However, its tires also make for a smooth ride where you can simply roll over obstacles without worrying about sliding or causing damage to your wheels.
The only caveat is that its tire pressure is more of a hassle to maintain since it’s best to adjust the pressure as the terrain varies.
In terms of affordability, the price ranges differ between mountain and fat bikes.
Mountain bikes are extremely popular, which means there are a wide variety of brands and builds.
Due to the variety, it is easy to find mountain bikes on both the low-end of the price spectrum as well as the high-end.
It is also easier to find replacements and options for their frames and tires, which means you don’t have to pay extra for a rare part.
Fat bikes are still a niche hobby, so they’re best seen as an investment due to their ability to ride over a wider variety of terrain.
And because they’re not as popular as mountain bikes, it’s also harder to find different customizations and parts, so you may have to shell out more money to get your fat bike repaired or customized.
Let’s not forget that safety is a big factor, especially if you’re a beginner!
Mountain bikes are light and fast, making them great for riding but not as great for safety.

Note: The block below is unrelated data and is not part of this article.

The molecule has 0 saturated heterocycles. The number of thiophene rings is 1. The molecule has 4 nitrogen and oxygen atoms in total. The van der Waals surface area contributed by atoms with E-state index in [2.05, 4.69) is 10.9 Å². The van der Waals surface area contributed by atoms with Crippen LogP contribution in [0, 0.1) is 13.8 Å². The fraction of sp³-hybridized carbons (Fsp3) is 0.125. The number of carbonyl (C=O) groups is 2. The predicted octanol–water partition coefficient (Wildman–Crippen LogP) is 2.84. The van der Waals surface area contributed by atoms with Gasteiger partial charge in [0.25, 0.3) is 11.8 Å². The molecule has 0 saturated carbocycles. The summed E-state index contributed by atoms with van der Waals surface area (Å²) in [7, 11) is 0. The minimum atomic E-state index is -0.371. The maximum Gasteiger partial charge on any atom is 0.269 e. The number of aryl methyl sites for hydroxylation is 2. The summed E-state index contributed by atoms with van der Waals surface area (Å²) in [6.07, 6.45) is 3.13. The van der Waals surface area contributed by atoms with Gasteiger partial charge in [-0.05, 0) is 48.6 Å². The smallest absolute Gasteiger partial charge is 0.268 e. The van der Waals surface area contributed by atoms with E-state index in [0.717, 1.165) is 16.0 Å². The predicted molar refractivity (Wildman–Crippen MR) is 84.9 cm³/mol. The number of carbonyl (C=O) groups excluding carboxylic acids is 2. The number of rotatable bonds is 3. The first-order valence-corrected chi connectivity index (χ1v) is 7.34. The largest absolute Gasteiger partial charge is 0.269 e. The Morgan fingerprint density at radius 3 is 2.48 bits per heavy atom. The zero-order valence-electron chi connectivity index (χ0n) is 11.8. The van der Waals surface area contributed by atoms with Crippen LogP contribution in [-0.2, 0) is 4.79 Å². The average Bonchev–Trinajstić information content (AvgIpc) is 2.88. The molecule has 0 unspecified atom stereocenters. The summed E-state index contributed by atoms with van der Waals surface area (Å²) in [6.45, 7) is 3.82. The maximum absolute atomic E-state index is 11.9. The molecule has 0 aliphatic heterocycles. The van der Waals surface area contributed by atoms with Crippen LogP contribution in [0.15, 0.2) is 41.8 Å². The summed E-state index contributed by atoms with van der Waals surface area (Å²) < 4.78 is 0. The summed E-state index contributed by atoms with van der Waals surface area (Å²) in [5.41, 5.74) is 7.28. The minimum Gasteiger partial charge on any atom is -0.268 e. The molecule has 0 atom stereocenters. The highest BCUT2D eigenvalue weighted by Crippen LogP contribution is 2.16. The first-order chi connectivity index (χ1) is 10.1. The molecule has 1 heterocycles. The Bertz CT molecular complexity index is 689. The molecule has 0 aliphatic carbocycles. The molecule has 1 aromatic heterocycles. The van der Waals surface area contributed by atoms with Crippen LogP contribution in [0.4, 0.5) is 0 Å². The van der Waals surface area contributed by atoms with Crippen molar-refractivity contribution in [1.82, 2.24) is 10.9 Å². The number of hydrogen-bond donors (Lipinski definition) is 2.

Because of their light build, they can be easily blown by strong winds, making them dangerous to ride in bad weather.
And because of their speed, they make it harder for you to prevent accidents, such as hitting a bump in your path.
They also have a wide Q-Factor, which can cause knee and hip pain if you ride often.
Meanwhile, fat bikes are heavy and slow, which makes them inefficient for riding, but proves to be great for keeping you safe.
Because of their heavy build, they have enough weight to resist strong winds in bad weather.
And because of their decreased speed, you have enough time to avoid obstacles or figure out a way to go over them safely.
Finally, any discomfort felt while riding fat bikes can typically be fixed by getting a proper bike fit.